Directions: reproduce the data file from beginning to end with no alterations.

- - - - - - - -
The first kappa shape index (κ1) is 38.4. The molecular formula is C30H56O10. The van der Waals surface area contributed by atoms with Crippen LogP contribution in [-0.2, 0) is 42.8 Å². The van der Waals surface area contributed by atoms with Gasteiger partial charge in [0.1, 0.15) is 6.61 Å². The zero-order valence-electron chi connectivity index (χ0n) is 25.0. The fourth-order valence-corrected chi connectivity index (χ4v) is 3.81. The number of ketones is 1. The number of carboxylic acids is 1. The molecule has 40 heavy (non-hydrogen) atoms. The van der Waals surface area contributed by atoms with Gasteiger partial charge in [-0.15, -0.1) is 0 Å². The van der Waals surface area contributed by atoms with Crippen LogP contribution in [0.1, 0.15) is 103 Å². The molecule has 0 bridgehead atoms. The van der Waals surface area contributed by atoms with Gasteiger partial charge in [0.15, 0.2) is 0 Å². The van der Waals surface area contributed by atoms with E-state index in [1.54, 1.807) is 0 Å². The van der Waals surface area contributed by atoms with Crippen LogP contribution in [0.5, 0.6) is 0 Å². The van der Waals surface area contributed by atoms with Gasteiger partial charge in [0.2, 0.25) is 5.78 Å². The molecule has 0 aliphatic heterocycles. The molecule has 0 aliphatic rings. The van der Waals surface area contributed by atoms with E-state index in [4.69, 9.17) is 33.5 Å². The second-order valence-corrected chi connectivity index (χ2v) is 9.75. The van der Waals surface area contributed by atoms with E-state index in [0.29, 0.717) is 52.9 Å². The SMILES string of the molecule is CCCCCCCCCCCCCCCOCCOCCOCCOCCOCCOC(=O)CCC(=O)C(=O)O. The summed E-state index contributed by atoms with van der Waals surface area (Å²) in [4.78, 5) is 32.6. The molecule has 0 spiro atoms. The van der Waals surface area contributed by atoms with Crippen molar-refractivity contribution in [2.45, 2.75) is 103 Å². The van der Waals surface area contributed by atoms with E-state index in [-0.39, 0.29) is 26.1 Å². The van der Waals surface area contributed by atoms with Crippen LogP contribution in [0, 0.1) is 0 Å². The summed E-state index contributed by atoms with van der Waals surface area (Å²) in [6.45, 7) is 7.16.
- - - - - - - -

The first kappa shape index (κ1) is 38.4. The molecular formula is C30H56O10. The van der Waals surface area contributed by atoms with Crippen LogP contribution in [-0.2, 0) is 42.8 Å². The van der Waals surface area contributed by atoms with Gasteiger partial charge in [0.1, 0.15) is 6.61 Å². The zero-order valence-electron chi connectivity index (χ0n) is 25.0. The fourth-order valence-corrected chi connectivity index (χ4v) is 3.81. The number of ketones is 1. The number of carboxylic acids is 1. The molecule has 40 heavy (non-hydrogen) atoms. The van der Waals surface area contributed by atoms with Gasteiger partial charge in [-0.15, -0.1) is 0 Å². The van der Waals surface area contributed by atoms with Crippen LogP contribution in [0.1, 0.15) is 103 Å². The molecule has 0 bridgehead atoms. The van der Waals surface area contributed by atoms with Gasteiger partial charge in [0.15, 0.2) is 0 Å². The van der Waals surface area contributed by atoms with E-state index in [1.54, 1.807) is 0 Å². The van der Waals surface area contributed by atoms with Crippen LogP contribution in [0.5, 0.6) is 0 Å². The van der Waals surface area contributed by atoms with Gasteiger partial charge in [0.2, 0.25) is 5.78 Å². The molecule has 0 aliphatic heterocycles. The molecule has 0 aliphatic rings. The van der Waals surface area contributed by atoms with E-state index in [4.69, 9.17) is 33.5 Å². The second-order valence-corrected chi connectivity index (χ2v) is 9.75. The van der Waals surface area contributed by atoms with E-state index in [0.29, 0.717) is 52.9 Å². The SMILES string of the molecule is CCCCCCCCCCCCCCCOCCOCCOCCOCCOCCOC(=O)CCC(=O)C(=O)O. The summed E-state index contributed by atoms with van der Waals surface area (Å²) in [4.78, 5) is 32.6. The molecule has 0 spiro atoms. The van der Waals surface area contributed by atoms with Crippen molar-refractivity contribution in [2.45, 2.75) is 103 Å². The van der Waals surface area contributed by atoms with E-state index in [-0.39, 0.29) is 26.1 Å². The van der Waals surface area contributed by atoms with Crippen LogP contribution in [0, 0.1) is 0 Å². The summed E-state index contributed by atoms with van der Waals surface area (Å²) in [6.45, 7) is 7.16.